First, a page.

Inheritance tax and inheritance law in Jamaica

This content is archived and no longer updated.

The Global Property Guide looks at inheritance from two angles: taxation, and what inheritance laws apply to foreigners leaving property in Jamaica: what restrictions there are and whether making a will is advisable.


How high are inheritance taxes in Jamaica?

Inheritance is not taxed in Jamaica but transfers of properties are subject to tax.
Properties can be transferred in two ways: inter vivos (in life) transfers and mortis causa (after death) transfers.

For transfers after death, the taxable inheritance is the market value of the estate less funeral expenses, estate administration expenses, and debts related to the property up to a maximum of 5% the property value.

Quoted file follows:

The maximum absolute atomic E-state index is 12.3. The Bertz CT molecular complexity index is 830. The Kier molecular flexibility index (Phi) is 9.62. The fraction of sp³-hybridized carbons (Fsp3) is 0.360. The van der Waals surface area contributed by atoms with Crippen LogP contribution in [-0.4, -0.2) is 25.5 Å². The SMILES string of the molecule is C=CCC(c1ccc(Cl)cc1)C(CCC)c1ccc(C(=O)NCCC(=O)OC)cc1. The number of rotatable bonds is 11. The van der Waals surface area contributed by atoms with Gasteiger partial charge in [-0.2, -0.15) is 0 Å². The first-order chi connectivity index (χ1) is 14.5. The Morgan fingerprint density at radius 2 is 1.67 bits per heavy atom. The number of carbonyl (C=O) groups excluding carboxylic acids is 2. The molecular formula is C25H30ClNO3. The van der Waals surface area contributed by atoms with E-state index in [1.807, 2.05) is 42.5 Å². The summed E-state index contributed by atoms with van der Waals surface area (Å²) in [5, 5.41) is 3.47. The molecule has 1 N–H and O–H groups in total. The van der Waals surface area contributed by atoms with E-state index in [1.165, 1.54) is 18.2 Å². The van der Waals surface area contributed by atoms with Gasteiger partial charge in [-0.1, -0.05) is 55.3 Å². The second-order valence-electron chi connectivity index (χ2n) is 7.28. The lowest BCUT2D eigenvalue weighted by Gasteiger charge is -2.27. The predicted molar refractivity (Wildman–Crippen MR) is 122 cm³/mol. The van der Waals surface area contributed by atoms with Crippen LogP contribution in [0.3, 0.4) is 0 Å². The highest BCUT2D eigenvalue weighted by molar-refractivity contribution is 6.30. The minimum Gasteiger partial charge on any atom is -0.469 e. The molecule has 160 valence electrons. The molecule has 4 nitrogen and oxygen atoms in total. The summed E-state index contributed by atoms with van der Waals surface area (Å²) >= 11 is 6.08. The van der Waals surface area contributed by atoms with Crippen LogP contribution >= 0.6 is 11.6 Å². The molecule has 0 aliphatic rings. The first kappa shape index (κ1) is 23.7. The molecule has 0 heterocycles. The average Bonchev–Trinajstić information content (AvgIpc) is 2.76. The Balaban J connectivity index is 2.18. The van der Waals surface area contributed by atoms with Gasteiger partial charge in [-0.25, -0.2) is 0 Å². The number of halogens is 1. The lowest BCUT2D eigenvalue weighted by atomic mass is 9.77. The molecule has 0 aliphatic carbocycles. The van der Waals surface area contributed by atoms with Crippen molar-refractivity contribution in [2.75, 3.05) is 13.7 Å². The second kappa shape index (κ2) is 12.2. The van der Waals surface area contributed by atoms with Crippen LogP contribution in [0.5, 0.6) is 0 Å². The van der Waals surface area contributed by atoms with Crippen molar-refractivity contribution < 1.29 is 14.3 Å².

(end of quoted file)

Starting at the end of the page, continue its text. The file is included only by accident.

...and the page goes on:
Up to 100,000 (US$8,163) 0%
Over 100,000 (US$8,163) 7.5% on all value over US$8,163

For inter vivos (in life) transfers or gifts, the tax rate is a flat 7.5%. When the transfer is between related people, the tax is imposed on the property's market value.

The process of releasing inheritance is regulated by the Government of Jamaica. Until all the paperwork has been done and government duties paid, no property or other assets are released. The entire process takes about 18 months or longer.


What inheritance laws apply in Jamaica?

Jamaican laws apply to the inheritance of real estate in Jamaica.

The principal laws applying to inheritance issues in Jamaica are:

  • The Probate of Deeds Act, which outlines the requirements for proving wills.
  • The Wills Act, which states the rules regarding making wills, determining the validity of wills, and the varia